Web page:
Put aside, for now, the heated debate over whether or not J.C. Penney's (JCP) radical "fair and square" pricing strategy, which eliminated most sales, will do irrevocable harm to the chain.
CEO Ron Johnson's other radical change -- transforming the 110-year-old department store from a sea of clothing racks into an emporium of 100 branded shops -- just might be its saving grace. At least that's what many in the analyst community seem to believe.
Whether consumers -- the critics who ultimately count the most -- will end up liking the new format and resume shopping at Penney's stores is another story.
This week, Johnson, the former head of Apple retail, offered 300 analysts a sneak peak of his new vision for the chain as the nation's first specialty department store during a tour of a prototype store in the Valley View mall in Dallas.
The centerpiece of the concept is exclusive in-store shops: They include a boutique from fast-fashion retailer Joe Fresh; an Apple-esque Levi's shop featuring a denim bar staffed with jeans experts; and an upcoming home store from domestic doyenne Martha Stewart.
Johnson plans to erect 100 shops inside each Penney store by 2015.
So far, performance at the 12 shops that have been rolled out to nearly 700 stores are generating comp-store sales 20% above the rest of the store, he told analysts.
It's important to note, however, that J.C. Penney's comp-store sales have been abysmal, sinking 28% in the recent quarter ended July 28, because the move to eliminate most sales and coupon events alienated so many shoppers.
Revival a Reality?
But despite shopper defections and plummeting sales, retail analysts from Citi, Nomura Securities and Morningstar said Johnson's new store concept will offer shoppers a long overdue, modern department store befitting 21st century living, and ultimately revive the now-struggling chain -- just not for awhile.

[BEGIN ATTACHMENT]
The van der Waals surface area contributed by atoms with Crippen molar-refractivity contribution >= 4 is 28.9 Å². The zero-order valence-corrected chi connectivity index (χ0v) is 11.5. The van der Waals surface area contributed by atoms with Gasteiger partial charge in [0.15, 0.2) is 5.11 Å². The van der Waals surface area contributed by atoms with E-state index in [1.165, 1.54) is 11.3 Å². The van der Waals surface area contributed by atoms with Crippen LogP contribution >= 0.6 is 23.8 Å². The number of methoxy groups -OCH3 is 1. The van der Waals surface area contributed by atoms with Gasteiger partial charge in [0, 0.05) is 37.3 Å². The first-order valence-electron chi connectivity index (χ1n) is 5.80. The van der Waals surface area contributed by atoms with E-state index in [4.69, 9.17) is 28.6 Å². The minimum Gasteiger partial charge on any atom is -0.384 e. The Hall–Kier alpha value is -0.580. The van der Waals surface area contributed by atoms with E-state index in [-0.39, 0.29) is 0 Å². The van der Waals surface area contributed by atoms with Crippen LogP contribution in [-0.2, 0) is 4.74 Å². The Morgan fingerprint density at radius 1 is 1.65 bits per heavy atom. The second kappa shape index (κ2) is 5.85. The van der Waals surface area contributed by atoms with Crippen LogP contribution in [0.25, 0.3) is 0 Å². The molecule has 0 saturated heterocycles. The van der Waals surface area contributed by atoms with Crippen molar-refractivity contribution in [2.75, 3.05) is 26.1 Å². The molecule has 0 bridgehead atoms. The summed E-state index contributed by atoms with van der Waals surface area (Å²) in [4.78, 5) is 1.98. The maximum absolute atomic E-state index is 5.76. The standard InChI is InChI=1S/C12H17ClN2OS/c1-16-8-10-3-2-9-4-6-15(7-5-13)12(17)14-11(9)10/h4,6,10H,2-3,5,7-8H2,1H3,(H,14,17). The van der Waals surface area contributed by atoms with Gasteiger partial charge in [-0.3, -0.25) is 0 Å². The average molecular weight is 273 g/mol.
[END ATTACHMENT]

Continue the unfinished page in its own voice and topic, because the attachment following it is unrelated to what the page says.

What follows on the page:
Beyond the shops, analysts were also upbeat on the "Street" concept: aisles that have been widened by five feet to spotlight a variety of features, activities and distractions. These include islands of iPads for grown ups to play with, LEGO tables for kids to play with, as well as food, such as a Caribou coffee bar, a Paciugo Gelato shop and a Sugar Shack candy store.
"We're fired up following a sneak peek of the new JCP prototype store," said Deborah Weinswig, an analyst with Citi, in a research note. "JCP is clearly not out of ammo, as it showcased a dazzling display of technology, outgunning the competition. We believe that the new JCP will offer a shopping experience unlike any other in apparel retailing."
The addition of high-profile shops such as the one from Levi's and international brands like Canada's Joe Fresh is wooing more brands to the store, a potential win for shoppers, she said. "Since Levi's rolled out, Haggar, Docker's and Disney have signed on!"
"Overall, we liked what we saw presented in the 17 shop-in-shops of the mock-up/prototype store," Echoed Paul Lejuez, an analyst with Nomura Equity Research. "We want to believe this can work, and longer term, we think it will."
The food/beverage offerings alone sets J.C. Penney apart from other department stores "and the retail landscape in general," he said. What's more, "visually, the shops look great."
Penney's does has some kinks to work out.
For one, "We are not sure how comfortable customers will be using the self checkout" kiosks, which don't accept credit cards. Instead, shoppers have to set up a store account and have it pre-linked to a credit card, which could be "a slight deterrent," he said.
Paul Swinand, an analyst with Morningstar, was also "bullish" on the makeover, saying it should bring in what Penney sorely needs: A fresh infusion of younger, cooler shoppers.
"We believe the shop-in-store concept is well suited to today's mall and consumer economic environments," he said, in a research note, adding that Penney's makeover is poised to payoff in the long run.
But it will be a slog.
Given that comp-store sales fell 20% in the most recent quarter, a 20% sales gain for the shops in the third quarter "is actually a deceleration," Swinand said, in the research note.
To that end, the retailer is looking to draw younger consumers who might consider Penney a dated, dowdy brand.
Although older, Middle American shoppers have long been the chain's bread and butter, Penney's makeover doesn't really target them. Johnson himself said the redesigned stores don't target "old ladies," Swinand noted.
Still, younger customers "currently don't have a great image of J.C. Penney in their minds, since they've only experienced the 'old' brand," Swinand said. "That's going to take time to change."
But even if Penney wins over younger shoppers with fast-fashion shops, gelato bars and iPad stations, does that also mean alienating its core, middle-of-the-road customer base? If so, where does that leave the chain?
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